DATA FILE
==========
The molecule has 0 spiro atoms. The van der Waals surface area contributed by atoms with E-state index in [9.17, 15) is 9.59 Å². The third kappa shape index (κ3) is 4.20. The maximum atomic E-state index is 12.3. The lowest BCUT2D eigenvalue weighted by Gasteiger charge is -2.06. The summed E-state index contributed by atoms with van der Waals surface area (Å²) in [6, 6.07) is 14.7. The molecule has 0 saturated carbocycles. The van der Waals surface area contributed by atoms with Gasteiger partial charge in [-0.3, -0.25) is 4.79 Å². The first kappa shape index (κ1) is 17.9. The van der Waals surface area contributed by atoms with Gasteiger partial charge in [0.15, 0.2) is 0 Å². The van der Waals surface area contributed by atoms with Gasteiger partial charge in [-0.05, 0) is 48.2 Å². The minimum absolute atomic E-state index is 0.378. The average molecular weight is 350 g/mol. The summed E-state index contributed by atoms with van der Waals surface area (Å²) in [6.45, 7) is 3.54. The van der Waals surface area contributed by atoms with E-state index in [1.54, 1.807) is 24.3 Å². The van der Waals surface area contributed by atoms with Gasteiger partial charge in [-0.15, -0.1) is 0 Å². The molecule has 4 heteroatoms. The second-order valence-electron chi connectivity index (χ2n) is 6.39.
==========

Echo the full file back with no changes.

The molecule has 0 spiro atoms. The van der Waals surface area contributed by atoms with E-state index in [9.17, 15) is 9.59 Å². The third kappa shape index (κ3) is 4.20. The maximum atomic E-state index is 12.3. The lowest BCUT2D eigenvalue weighted by Gasteiger charge is -2.06. The summed E-state index contributed by atoms with van der Waals surface area (Å²) in [6, 6.07) is 14.7. The molecule has 0 saturated carbocycles. The van der Waals surface area contributed by atoms with Gasteiger partial charge in [-0.3, -0.25) is 4.79 Å². The first kappa shape index (κ1) is 17.9. The van der Waals surface area contributed by atoms with Gasteiger partial charge in [0.15, 0.2) is 0 Å². The van der Waals surface area contributed by atoms with Gasteiger partial charge in [-0.05, 0) is 48.2 Å². The minimum absolute atomic E-state index is 0.378. The average molecular weight is 350 g/mol. The summed E-state index contributed by atoms with van der Waals surface area (Å²) in [6.45, 7) is 3.54. The van der Waals surface area contributed by atoms with E-state index in [1.54, 1.807) is 24.3 Å². The van der Waals surface area contributed by atoms with Gasteiger partial charge in [-0.15, -0.1) is 0 Å². The molecule has 4 heteroatoms. The second-order valence-electron chi connectivity index (χ2n) is 6.39.